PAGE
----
Aliiolani Hale

From Sajun.org
File:Aliiolanihale2003.jpg
Ali'iolani Hale is today the home of the Hawai'i State Supreme Court and the statue of Kamehameha the Great.

Ali'iolani Hale, former seat of government of the Kingdom of Hawai'i and the Republic of Hawai'i, current home of the Hawai'i State Supreme Court and the Kamehameha Statue. In the Hawaiian language, Ali'iolani Hale means House of the Heavenly King. Ali'iolani Hale was originally designed as a royal palace for Kamehameha V. The building was not completed until after Kamehameha V died and it was dedicated by King David Kalakaua as a government office building instead.

Immediately after the completion of Ali'iolani Hale, Hawai'i's local media criticized the building's extravagant design and repeatedly recommended that the building be converted back into a palace as originally designed.

It was from Ali'iolani Hale that in 1893 the Committee of Safety, under the leadership of Lorrin A. Thurston, deposed Queen Lili'uokalani by public proclamation and the United States Marine Corps was ordered to forcibly remove the reigning queen. A 1993 resolution passed by Congress and signed by President of the United States Bill Clinton declared the use of American military force in 1893 illegal.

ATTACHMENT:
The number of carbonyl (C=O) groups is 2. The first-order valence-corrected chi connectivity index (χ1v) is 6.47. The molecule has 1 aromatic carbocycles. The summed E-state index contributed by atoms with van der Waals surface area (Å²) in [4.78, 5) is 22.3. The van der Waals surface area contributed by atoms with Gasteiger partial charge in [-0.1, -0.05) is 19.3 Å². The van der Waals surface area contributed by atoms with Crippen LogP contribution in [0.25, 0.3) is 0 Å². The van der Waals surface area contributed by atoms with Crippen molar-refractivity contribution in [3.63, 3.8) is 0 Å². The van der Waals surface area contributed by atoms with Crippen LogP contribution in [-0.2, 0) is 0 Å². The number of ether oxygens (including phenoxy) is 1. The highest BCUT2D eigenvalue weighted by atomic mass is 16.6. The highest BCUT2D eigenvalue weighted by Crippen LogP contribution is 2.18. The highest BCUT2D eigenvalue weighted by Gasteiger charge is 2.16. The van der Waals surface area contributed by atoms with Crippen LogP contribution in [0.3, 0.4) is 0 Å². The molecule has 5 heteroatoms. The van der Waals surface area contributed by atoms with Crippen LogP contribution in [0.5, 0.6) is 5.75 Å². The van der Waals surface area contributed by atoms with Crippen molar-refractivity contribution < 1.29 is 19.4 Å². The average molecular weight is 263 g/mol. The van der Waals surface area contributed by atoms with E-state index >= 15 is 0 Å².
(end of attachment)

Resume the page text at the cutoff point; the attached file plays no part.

The building was built with four clocks in its tower, one facing each direction. For many decades now, however, the clocks have failed to keep time accurately, often being off by many hours. In addition, the four clock faces rarely keep the same time between each other. The Honolulu Star-Bulletin newspaper liked to poke fun at this, saying that the clock faces "can never seem to agree on what time it is."

Ali'iolani Hale is one of many buildings in downtown Honolulu that is designated a National Historic Landmark on the National Register of Historic Places. Within walking distance are Cathedral of Our Lady of Peace, Hawai'i State Capitol, Hawai'i State Library, Honolulu Hale, Iolani Palace, Kawaiahao Church, Territorial Building and Washington Place.